A Texas man is now in his 24th day of a hunger strike in Austin, vowing to die of starvation if he doesn’t receive what he believes is an adequate answer from the federal government to one question: “Where is my tax liability in the law?”
Gene Chapman, 36 and single, says he has lost 40 pounds so far and expects to survive another two or three weeks. He sits outside for at least one hour each day across from the Austin IRS office, dressed as Mahatma Gandhi, after whom he is patterning his fast.
Gene Chapman sits across the street from IRS office.
Chapman says on his blog site: “If this were India, there would be two- or three-thousand people out there fasting with me right now. So there you go. The difference between the culture in India and the culture in America. But I’m happy with twenty-three,” he said, referring to the number of people who joined him Saturday for a rally. “I’m happy with one. I didn’t do this to get a crowd; I did it to make a one-man stand, and if people want to stand with me they’re welcome to, and if they don’t then that’s fine, too.”
Having studied for Christian ministry, Chapman has been busy studying biblical references to extortion – a practice he believes the IRS is engaged in by its very existence.
Chapman’s hunger strike follows that of Rose Lear, a Michigan woman who fasted for 29 days this spring. She was demanding answers to 537 questions included in a petition for redress of grievances sponsored by the organization We the People. The questions concern the “tax honesty” movement’s contention that the federal government lacks any legal jurisdiction to enforce the income tax, that there is no law that requires Americans to pay the tax, and that the tax is enforced in a manner that violates the U.S. Constitution.
Referencing the practices of Gandhi, Chapman told WND he “won’t back out of a vow” he made to refrain from food.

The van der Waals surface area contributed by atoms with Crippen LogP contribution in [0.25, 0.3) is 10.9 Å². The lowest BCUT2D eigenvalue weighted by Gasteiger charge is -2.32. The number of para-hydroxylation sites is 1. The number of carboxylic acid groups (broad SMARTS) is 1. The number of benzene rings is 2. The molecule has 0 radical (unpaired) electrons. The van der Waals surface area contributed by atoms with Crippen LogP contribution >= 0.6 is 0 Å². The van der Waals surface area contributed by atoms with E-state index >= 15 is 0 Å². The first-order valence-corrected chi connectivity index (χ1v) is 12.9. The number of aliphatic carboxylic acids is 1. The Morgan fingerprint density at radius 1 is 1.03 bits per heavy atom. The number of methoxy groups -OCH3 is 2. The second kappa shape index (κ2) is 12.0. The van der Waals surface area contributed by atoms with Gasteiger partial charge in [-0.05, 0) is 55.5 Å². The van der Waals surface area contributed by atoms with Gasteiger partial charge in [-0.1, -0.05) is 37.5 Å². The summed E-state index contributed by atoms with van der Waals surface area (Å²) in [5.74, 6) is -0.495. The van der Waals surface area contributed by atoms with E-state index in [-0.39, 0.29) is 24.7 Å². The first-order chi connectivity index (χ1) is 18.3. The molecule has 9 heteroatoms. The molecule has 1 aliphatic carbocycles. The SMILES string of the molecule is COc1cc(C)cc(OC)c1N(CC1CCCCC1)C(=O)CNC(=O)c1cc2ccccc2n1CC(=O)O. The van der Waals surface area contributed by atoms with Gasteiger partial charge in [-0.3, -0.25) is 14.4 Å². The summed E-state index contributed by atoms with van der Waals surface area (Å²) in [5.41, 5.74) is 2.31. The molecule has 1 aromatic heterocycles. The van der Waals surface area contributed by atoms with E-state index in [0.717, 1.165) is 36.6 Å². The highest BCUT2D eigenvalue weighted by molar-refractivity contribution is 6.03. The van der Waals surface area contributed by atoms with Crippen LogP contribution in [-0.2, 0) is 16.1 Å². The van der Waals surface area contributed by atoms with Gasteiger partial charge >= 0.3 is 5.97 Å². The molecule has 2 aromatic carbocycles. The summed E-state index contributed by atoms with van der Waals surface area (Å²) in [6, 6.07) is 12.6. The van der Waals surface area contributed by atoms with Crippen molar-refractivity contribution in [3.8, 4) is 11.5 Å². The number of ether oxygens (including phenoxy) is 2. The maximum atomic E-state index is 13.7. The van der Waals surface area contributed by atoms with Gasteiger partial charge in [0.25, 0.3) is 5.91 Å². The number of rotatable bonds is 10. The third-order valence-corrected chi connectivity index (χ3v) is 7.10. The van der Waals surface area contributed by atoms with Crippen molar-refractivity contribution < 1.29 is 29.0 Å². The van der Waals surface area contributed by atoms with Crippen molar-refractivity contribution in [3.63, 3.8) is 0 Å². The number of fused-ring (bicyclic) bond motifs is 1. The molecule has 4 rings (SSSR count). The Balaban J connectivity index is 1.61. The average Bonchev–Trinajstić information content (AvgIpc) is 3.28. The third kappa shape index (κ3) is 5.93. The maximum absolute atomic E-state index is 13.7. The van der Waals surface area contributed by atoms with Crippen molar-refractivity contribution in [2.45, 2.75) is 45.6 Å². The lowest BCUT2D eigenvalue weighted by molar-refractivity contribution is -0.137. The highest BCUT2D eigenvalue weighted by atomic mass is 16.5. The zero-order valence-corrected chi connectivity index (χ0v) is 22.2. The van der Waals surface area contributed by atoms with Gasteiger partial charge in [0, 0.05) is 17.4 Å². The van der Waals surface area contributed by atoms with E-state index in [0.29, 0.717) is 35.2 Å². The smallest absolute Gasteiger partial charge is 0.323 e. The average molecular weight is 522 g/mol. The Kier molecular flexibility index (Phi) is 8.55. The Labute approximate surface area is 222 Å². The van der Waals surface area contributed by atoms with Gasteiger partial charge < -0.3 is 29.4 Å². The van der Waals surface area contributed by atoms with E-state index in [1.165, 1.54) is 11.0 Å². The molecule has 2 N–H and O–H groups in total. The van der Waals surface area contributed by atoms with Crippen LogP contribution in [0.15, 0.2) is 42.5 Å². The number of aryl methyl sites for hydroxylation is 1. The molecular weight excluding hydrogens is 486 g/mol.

“I want to pay any tax I owe,” he said, saying the Bible exhorts him to do so. But, Chapman says, “I can’t find a law that says I owe a tax.”
According to Chapman, the IRS claims he owes approximately $20,000 in back taxes, fees and interest. He said two government agents talked to him over two weeks ago, telling him his concern is being researched in Washington, D.C. The activist doesn’t expect to hear back from them.
“I talked actually to [Sen.] Kay Bailey Hutchison’s Austin office today,” Chapman says in an audio interview posted on his blog, “and of course they knew who I was. They were aware of me. Supposedly somebody from Washington is supposed to call me but, you know, if it’s like Congressman [Michael] Burgess’ office, it’ll probably just be a dead end. … I’m not too optimistic about responsive government at this point. Twenty-three days of no answers pretty well makes the case of unresponsive government.”
After reading a story about Chapman, a pair of WND readers e-mailed the newssite a link to an IRS document they say provides Chapman with the answer he seeks. The report, called “The Truth About Frivolous Tax Arguments,” addresses what the agency sees as the most common arguments against the legality of the federal income tax. (Note: Adobe Acrobat is required to view the IRS link.)
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